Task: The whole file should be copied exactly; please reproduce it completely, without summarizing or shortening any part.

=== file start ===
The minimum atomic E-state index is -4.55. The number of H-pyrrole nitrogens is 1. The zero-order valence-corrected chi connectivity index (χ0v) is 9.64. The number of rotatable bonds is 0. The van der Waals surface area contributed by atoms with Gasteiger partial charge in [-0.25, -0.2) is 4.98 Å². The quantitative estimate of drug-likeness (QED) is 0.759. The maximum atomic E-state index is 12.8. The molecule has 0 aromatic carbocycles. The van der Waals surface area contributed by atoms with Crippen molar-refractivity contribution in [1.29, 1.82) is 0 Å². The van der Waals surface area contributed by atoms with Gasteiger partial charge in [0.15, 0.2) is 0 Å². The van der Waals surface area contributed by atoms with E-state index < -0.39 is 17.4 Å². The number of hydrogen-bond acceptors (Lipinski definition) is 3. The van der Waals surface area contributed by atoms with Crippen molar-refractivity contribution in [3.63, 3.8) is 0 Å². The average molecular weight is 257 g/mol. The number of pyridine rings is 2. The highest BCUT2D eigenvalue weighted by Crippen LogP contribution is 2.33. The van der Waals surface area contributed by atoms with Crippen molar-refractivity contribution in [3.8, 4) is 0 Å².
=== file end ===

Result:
The minimum atomic E-state index is -4.55. The number of H-pyrrole nitrogens is 1. The zero-order valence-corrected chi connectivity index (χ0v) is 9.64. The number of rotatable bonds is 0. The van der Waals surface area contributed by atoms with Gasteiger partial charge in [-0.25, -0.2) is 4.98 Å². The quantitative estimate of drug-likeness (QED) is 0.759. The maximum atomic E-state index is 12.8. The molecule has 0 aromatic carbocycles. The van der Waals surface area contributed by atoms with Crippen molar-refractivity contribution in [1.29, 1.82) is 0 Å². The van der Waals surface area contributed by atoms with Gasteiger partial charge in [0.15, 0.2) is 0 Å². The van der Waals surface area contributed by atoms with E-state index < -0.39 is 17.4 Å². The number of hydrogen-bond acceptors (Lipinski definition) is 3. The van der Waals surface area contributed by atoms with Crippen molar-refractivity contribution in [3.63, 3.8) is 0 Å². The average molecular weight is 257 g/mol. The number of pyridine rings is 2. The highest BCUT2D eigenvalue weighted by Crippen LogP contribution is 2.33. The van der Waals surface area contributed by atoms with Crippen molar-refractivity contribution in [3.8, 4) is 0 Å².